Seeker of Truth

Ruminations of One Suspended between Catholic Christianity and Scientific Utopianism

Location: Washington, United States

Saturday, July 29, 2006

Why were the Middle Ages so Bloody?

People did not expect to live forever, quite simply put. Maximizing longevity was not their goal, hence their wars, their justice, their general conduct was one where death held much less fear for them than it does for the 20th century agnostic who tries to create paradise in this world.
People went on crusades, for the honor and the glory of the faith, as well of their own, of course. Not only some arrogant noblemen whose boredom drove them to adventure, many commoners did so as well. Men and women all over Europe went on pilgrimages over unsafe roads, with no hotels, restaurants or hospitals to ease their journey, but with bandits, disease, and hunger their daily companions. Can we imagine what it must have been like for a medieval pilgrim to journey from the heart of Europe to the Holy Land? Modern tourists will shun a destination because of some political upheaval or epidemic. How many of us would go on a journey if there is a significant chance of dying from the hazards of it? We even think of curtailing space exploration because it is too dangerous.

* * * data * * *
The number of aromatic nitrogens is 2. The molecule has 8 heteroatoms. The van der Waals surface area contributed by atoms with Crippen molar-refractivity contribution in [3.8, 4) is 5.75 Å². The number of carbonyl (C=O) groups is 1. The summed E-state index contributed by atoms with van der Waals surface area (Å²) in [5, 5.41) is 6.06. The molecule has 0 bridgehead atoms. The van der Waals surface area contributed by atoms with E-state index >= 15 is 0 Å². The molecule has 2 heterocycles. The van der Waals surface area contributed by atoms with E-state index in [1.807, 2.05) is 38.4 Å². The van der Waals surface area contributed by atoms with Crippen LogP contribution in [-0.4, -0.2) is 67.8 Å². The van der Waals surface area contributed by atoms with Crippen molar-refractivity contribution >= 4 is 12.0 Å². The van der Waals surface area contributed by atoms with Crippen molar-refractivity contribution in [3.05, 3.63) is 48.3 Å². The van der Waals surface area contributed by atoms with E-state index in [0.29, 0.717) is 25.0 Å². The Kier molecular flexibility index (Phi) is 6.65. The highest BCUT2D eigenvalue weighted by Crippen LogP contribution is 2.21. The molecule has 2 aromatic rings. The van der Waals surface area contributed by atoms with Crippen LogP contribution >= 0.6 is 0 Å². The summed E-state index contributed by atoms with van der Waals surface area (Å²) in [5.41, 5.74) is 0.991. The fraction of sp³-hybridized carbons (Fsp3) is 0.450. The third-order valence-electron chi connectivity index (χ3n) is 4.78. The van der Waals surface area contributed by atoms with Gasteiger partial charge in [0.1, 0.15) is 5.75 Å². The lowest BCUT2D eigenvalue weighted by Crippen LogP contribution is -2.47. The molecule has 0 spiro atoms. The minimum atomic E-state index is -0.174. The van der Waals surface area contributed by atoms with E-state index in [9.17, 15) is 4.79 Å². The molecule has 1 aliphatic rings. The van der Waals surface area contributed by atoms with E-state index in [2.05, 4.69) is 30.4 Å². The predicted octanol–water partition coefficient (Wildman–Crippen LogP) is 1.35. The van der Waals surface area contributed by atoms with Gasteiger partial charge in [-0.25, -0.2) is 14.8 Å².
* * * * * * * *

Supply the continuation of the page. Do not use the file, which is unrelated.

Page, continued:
Of course, the medieval person did not travel for idle distraction from the meaninglessness of his or her life. Their journeys had purpose, often in relation to God. Only the most depraved were so far from this common ideal, that their motives might be akin to those of today’s men, i.e. completely secular. And those people, in perfect congruity with their Weltanschauung, were outlaws, highwaymen, robbers. Only modern man entertains the pretense of being civil and benevolent without belief in a higher authority which would validate such a morality.
Is our precious peace of a few decades that we like to consider as the hard fought for product of scientific humanism, merely a temporary aberration, then? Will our glorification of the body beautiful, the life in the here and now eternal, fade away like so much Hollywood glamour? Is strife and conquest the natural condition of man, a symbol of our fallen state? Maybe the Middle Ages were the norm, with our goal of life preservation at all costs a kind of subtle perversion, yet one more heinous than its obvious cousins. It makes cowards of us, bends our spirit, and finally drains it, as we struggle toward our unreachable goal of not having an accident, not having our party spoiled, not dying, at least not before our time? But when is our time?


Post a Comment

<< Home